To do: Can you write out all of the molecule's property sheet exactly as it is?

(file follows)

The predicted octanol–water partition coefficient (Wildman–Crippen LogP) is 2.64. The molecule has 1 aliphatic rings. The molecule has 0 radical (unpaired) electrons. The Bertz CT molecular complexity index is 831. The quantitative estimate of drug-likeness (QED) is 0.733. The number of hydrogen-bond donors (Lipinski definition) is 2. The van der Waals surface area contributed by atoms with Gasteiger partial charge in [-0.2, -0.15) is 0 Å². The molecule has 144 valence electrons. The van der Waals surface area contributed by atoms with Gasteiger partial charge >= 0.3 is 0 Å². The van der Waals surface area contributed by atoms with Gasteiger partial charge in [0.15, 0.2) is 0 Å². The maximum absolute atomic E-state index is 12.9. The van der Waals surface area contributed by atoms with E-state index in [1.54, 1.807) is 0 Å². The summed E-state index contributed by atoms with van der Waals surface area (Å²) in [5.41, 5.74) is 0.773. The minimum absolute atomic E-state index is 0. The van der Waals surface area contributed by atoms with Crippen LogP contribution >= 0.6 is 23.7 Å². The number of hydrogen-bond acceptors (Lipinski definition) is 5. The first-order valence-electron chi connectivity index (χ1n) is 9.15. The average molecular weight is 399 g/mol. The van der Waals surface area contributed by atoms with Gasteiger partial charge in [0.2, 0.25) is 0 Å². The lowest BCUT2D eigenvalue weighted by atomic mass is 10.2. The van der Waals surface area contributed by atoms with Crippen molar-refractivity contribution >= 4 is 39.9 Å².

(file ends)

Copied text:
The predicted octanol–water partition coefficient (Wildman–Crippen LogP) is 2.64. The molecule has 1 aliphatic rings. The molecule has 0 radical (unpaired) electrons. The Bertz CT molecular complexity index is 831. The quantitative estimate of drug-likeness (QED) is 0.733. The number of hydrogen-bond donors (Lipinski definition) is 2. The van der Waals surface area contributed by atoms with Gasteiger partial charge in [-0.2, -0.15) is 0 Å². The molecule has 144 valence electrons. The van der Waals surface area contributed by atoms with Gasteiger partial charge >= 0.3 is 0 Å². The van der Waals surface area contributed by atoms with Gasteiger partial charge in [0.15, 0.2) is 0 Å². The maximum absolute atomic E-state index is 12.9. The van der Waals surface area contributed by atoms with E-state index in [1.54, 1.807) is 0 Å². The summed E-state index contributed by atoms with van der Waals surface area (Å²) in [5.41, 5.74) is 0.773. The minimum absolute atomic E-state index is 0. The van der Waals surface area contributed by atoms with Crippen LogP contribution >= 0.6 is 23.7 Å². The number of hydrogen-bond acceptors (Lipinski definition) is 5. The first-order valence-electron chi connectivity index (χ1n) is 9.15. The average molecular weight is 399 g/mol. The van der Waals surface area contributed by atoms with Gasteiger partial charge in [0.2, 0.25) is 0 Å². The lowest BCUT2D eigenvalue weighted by atomic mass is 10.2. The van der Waals surface area contributed by atoms with Crippen molar-refractivity contribution >= 4 is 39.9 Å².